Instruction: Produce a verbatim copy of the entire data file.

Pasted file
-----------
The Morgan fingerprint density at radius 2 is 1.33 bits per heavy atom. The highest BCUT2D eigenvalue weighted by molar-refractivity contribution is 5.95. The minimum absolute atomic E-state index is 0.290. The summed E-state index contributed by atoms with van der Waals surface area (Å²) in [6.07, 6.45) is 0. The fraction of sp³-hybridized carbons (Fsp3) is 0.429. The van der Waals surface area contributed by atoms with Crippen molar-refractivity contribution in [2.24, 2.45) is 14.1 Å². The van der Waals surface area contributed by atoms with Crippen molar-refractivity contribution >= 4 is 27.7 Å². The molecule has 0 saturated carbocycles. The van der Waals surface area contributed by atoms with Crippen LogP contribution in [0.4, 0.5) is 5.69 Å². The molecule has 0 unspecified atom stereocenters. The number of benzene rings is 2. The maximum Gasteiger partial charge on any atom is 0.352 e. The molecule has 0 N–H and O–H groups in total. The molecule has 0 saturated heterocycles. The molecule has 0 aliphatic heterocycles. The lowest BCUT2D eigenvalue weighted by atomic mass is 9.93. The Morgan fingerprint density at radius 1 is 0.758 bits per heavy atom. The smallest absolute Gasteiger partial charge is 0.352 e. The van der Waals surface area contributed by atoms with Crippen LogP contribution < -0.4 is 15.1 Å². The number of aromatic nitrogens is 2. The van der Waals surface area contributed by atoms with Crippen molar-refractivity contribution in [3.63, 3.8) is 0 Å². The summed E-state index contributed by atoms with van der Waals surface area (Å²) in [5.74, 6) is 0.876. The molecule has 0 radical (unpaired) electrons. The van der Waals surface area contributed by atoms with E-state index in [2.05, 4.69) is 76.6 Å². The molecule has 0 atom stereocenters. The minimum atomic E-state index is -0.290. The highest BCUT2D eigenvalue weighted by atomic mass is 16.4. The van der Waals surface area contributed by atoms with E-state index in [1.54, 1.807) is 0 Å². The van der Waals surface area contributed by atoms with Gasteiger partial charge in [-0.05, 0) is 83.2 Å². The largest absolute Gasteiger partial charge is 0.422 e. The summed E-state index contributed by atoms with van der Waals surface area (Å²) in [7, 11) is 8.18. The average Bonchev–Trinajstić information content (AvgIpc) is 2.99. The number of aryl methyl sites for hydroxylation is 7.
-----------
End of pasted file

The Morgan fingerprint density at radius 2 is 1.33 bits per heavy atom. The highest BCUT2D eigenvalue weighted by molar-refractivity contribution is 5.95. The minimum absolute atomic E-state index is 0.290. The summed E-state index contributed by atoms with van der Waals surface area (Å²) in [6.07, 6.45) is 0. The fraction of sp³-hybridized carbons (Fsp3) is 0.429. The van der Waals surface area contributed by atoms with Crippen molar-refractivity contribution in [2.24, 2.45) is 14.1 Å². The van der Waals surface area contributed by atoms with Crippen molar-refractivity contribution >= 4 is 27.7 Å². The molecule has 0 saturated carbocycles. The van der Waals surface area contributed by atoms with Crippen LogP contribution in [0.4, 0.5) is 5.69 Å². The molecule has 0 unspecified atom stereocenters. The number of benzene rings is 2. The maximum Gasteiger partial charge on any atom is 0.352 e. The molecule has 0 N–H and O–H groups in total. The molecule has 0 saturated heterocycles. The molecule has 0 aliphatic heterocycles. The lowest BCUT2D eigenvalue weighted by atomic mass is 9.93. The Morgan fingerprint density at radius 1 is 0.758 bits per heavy atom. The smallest absolute Gasteiger partial charge is 0.352 e. The van der Waals surface area contributed by atoms with Crippen LogP contribution < -0.4 is 15.1 Å². The number of aromatic nitrogens is 2. The van der Waals surface area contributed by atoms with Crippen molar-refractivity contribution in [3.63, 3.8) is 0 Å². The summed E-state index contributed by atoms with van der Waals surface area (Å²) in [5.74, 6) is 0.876. The molecule has 0 radical (unpaired) electrons. The van der Waals surface area contributed by atoms with E-state index in [2.05, 4.69) is 76.6 Å². The molecule has 0 atom stereocenters. The minimum atomic E-state index is -0.290. The highest BCUT2D eigenvalue weighted by atomic mass is 16.4. The van der Waals surface area contributed by atoms with E-state index in [1.54, 1.807) is 0 Å². The van der Waals surface area contributed by atoms with Gasteiger partial charge in [-0.05, 0) is 83.2 Å². The largest absolute Gasteiger partial charge is 0.422 e. The summed E-state index contributed by atoms with van der Waals surface area (Å²) in [7, 11) is 8.18. The average Bonchev–Trinajstić information content (AvgIpc) is 2.99. The number of aryl methyl sites for hydroxylation is 7.